Iran 'expands' nuclear programme

Tehran says it now has more than 5,000 centrifuges enriching uranium.

    Iran's parliament has ruled out a freeze to start talks or the suspension of enrichment [AFP]

    Western powers have offered Tehran a package of economic and other incentives to stop enrichment, which can have civilian or military uses.

    Iran's chief nuclear negotiator met the the six negotiating powers - the United States, Russia, China, Britain, France and Germany - in Geneva on July 19, where he was reportedly told that Tehran had two weeks to respond.

    Iran says it is ready for negotiations but will not accept any pre-conditions or threats in a row that has helped send oil prices sharply higher, despite falls in the last two weeks.

    "Iran does not negotiate with anyone over its obvious nuclear right," Ahmadinejad said.

    Iran, the world's fourth-largest crude producer, says its nuclear activities are aimed solely at generating electricity.

    Sanctions

    The UN Security Council has imposed three sets of sanctions in a stand-off that goes back to the revelation in 2002 by an exiled opposition group of the existence of a uranium enrichment facility and heavy water plant in Iran.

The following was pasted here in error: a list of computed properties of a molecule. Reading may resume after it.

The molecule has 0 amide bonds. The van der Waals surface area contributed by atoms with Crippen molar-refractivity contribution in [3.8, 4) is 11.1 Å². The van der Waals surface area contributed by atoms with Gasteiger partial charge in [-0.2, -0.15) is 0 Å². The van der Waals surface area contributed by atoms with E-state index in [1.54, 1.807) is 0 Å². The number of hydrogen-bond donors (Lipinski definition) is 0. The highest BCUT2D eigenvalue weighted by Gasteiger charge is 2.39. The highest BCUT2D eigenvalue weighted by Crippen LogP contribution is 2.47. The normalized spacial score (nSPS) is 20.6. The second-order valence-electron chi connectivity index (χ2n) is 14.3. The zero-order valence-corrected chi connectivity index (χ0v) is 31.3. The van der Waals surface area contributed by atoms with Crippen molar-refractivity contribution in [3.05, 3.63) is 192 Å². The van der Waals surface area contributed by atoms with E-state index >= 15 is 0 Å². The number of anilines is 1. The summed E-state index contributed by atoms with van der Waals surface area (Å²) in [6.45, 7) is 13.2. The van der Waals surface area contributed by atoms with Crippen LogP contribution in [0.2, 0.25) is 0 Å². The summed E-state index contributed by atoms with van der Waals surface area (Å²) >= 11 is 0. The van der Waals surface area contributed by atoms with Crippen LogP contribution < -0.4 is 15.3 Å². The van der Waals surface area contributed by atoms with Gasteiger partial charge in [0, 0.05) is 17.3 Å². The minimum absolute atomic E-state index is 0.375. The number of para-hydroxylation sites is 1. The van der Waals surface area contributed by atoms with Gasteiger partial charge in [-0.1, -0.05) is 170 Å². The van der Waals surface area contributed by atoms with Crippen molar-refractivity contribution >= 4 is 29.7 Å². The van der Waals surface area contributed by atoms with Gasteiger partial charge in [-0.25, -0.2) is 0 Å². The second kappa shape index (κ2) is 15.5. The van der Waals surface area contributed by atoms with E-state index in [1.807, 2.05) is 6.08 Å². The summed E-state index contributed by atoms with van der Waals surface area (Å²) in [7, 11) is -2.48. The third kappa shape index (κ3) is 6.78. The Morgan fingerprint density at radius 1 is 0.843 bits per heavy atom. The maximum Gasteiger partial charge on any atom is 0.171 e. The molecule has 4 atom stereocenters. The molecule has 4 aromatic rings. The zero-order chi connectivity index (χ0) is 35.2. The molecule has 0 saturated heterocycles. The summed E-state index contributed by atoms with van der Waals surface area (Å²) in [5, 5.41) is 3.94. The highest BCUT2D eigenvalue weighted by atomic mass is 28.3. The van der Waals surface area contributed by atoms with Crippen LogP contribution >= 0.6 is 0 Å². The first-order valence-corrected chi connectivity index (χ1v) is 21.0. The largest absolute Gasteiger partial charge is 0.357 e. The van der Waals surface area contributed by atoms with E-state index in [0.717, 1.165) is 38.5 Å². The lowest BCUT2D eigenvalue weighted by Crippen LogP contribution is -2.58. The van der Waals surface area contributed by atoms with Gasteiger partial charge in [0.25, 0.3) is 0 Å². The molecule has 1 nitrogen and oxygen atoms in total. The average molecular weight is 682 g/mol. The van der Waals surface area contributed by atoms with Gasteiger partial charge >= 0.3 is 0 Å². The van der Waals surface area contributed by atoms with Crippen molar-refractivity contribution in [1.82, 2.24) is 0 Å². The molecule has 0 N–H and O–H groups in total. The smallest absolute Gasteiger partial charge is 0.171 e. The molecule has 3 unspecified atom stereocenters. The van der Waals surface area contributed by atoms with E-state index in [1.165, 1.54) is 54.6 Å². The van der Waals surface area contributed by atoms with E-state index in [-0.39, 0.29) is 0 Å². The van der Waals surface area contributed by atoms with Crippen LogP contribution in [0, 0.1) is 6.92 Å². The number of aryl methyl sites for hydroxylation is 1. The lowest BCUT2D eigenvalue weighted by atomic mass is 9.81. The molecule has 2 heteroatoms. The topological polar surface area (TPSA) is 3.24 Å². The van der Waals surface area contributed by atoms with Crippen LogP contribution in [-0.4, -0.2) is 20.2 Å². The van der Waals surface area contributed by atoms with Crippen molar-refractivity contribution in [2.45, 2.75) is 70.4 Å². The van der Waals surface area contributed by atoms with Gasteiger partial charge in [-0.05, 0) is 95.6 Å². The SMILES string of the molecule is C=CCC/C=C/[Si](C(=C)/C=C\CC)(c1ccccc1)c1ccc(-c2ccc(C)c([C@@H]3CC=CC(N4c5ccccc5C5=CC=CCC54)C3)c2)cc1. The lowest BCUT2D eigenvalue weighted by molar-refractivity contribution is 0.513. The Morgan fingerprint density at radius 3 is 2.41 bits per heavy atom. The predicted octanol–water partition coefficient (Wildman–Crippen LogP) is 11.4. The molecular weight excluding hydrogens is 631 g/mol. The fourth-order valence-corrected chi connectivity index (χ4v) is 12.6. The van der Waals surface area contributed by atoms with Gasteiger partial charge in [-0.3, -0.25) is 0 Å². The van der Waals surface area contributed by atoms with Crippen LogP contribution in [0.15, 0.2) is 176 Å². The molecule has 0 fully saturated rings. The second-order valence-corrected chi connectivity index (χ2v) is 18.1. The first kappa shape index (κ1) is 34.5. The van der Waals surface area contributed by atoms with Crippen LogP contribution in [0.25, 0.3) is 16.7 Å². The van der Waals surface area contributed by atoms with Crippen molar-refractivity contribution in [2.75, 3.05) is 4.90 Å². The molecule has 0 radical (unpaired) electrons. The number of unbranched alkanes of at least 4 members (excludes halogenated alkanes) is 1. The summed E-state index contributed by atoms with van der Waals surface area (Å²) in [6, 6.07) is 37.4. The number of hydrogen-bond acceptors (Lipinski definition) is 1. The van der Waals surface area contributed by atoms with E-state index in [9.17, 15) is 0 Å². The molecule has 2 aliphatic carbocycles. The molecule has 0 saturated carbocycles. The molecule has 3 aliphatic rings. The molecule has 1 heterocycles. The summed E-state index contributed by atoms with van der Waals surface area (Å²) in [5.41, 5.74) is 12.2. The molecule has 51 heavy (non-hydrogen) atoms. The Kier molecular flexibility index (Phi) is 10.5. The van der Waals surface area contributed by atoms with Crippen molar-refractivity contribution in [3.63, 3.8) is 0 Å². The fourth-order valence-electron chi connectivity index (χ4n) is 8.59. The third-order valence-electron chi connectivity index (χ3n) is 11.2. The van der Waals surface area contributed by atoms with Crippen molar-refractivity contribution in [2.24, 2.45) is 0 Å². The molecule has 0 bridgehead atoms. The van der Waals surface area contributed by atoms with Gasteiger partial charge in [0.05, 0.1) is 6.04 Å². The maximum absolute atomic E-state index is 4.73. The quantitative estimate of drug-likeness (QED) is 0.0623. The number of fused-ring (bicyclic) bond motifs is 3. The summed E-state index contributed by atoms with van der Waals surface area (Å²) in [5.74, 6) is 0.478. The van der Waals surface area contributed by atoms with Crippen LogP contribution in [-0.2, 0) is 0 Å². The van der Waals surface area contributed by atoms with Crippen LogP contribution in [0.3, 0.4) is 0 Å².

Iran says it aims eventually to have 50,000 centrifuges to produce fuel for a planned network of power plants.

    The UN nuclear watchdog, the International Atomic Energy Agency (IAEA), said in May that Tehran had 3,500 centrifuges working at its Natanz facility in central Iran.

    In April, it said that it had started installing 6,000 new centrifuges at Natanz and testing a more advanced model.


    If running smoothly for long periods, 3,000 would be enough to make material for a warhead in a year, Western experts say.

    The United States has warned Iran that it will face more sanctions if it fails to meet the two-week deadline.

    Meanwhile, the US has not ruled out military action if diplomacy were to fail.

    SOURCE: Agencies


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